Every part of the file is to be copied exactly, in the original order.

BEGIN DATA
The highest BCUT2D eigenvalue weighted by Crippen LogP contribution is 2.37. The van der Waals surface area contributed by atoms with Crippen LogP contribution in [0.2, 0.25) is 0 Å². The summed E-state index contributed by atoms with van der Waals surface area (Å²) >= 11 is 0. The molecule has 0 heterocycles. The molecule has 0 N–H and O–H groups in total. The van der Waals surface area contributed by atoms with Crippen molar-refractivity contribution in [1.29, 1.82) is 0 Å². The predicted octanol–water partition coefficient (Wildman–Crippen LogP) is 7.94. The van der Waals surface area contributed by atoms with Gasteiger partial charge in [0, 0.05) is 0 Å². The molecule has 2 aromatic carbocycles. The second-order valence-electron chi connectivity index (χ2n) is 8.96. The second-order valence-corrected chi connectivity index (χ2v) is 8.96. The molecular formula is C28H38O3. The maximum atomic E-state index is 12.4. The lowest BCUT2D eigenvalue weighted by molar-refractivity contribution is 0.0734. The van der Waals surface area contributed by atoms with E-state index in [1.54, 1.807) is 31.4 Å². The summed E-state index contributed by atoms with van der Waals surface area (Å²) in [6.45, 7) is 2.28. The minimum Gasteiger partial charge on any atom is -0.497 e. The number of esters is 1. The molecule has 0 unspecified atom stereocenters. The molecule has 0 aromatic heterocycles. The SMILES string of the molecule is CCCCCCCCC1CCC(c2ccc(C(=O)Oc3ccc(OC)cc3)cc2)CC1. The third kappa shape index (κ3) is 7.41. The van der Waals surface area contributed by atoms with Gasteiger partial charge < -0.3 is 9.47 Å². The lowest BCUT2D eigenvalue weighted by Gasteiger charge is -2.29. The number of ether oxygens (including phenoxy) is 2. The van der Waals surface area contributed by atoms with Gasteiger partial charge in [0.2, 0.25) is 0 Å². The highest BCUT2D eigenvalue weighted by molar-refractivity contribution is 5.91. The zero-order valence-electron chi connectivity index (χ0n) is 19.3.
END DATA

The highest BCUT2D eigenvalue weighted by Crippen LogP contribution is 2.37. The van der Waals surface area contributed by atoms with Crippen LogP contribution in [0.2, 0.25) is 0 Å². The summed E-state index contributed by atoms with van der Waals surface area (Å²) >= 11 is 0. The molecule has 0 heterocycles. The molecule has 0 N–H and O–H groups in total. The van der Waals surface area contributed by atoms with Crippen molar-refractivity contribution in [1.29, 1.82) is 0 Å². The predicted octanol–water partition coefficient (Wildman–Crippen LogP) is 7.94. The van der Waals surface area contributed by atoms with Gasteiger partial charge in [0, 0.05) is 0 Å². The molecule has 2 aromatic carbocycles. The second-order valence-electron chi connectivity index (χ2n) is 8.96. The second-order valence-corrected chi connectivity index (χ2v) is 8.96. The molecular formula is C28H38O3. The maximum atomic E-state index is 12.4. The lowest BCUT2D eigenvalue weighted by molar-refractivity contribution is 0.0734. The van der Waals surface area contributed by atoms with E-state index in [1.54, 1.807) is 31.4 Å². The summed E-state index contributed by atoms with van der Waals surface area (Å²) in [6.45, 7) is 2.28. The minimum Gasteiger partial charge on any atom is -0.497 e. The number of esters is 1. The molecule has 0 unspecified atom stereocenters. The molecule has 0 aromatic heterocycles. The SMILES string of the molecule is CCCCCCCCC1CCC(c2ccc(C(=O)Oc3ccc(OC)cc3)cc2)CC1. The third kappa shape index (κ3) is 7.41. The van der Waals surface area contributed by atoms with Gasteiger partial charge < -0.3 is 9.47 Å². The lowest BCUT2D eigenvalue weighted by Gasteiger charge is -2.29. The number of ether oxygens (including phenoxy) is 2. The van der Waals surface area contributed by atoms with Gasteiger partial charge in [0.2, 0.25) is 0 Å². The highest BCUT2D eigenvalue weighted by molar-refractivity contribution is 5.91. The zero-order valence-electron chi connectivity index (χ0n) is 19.3.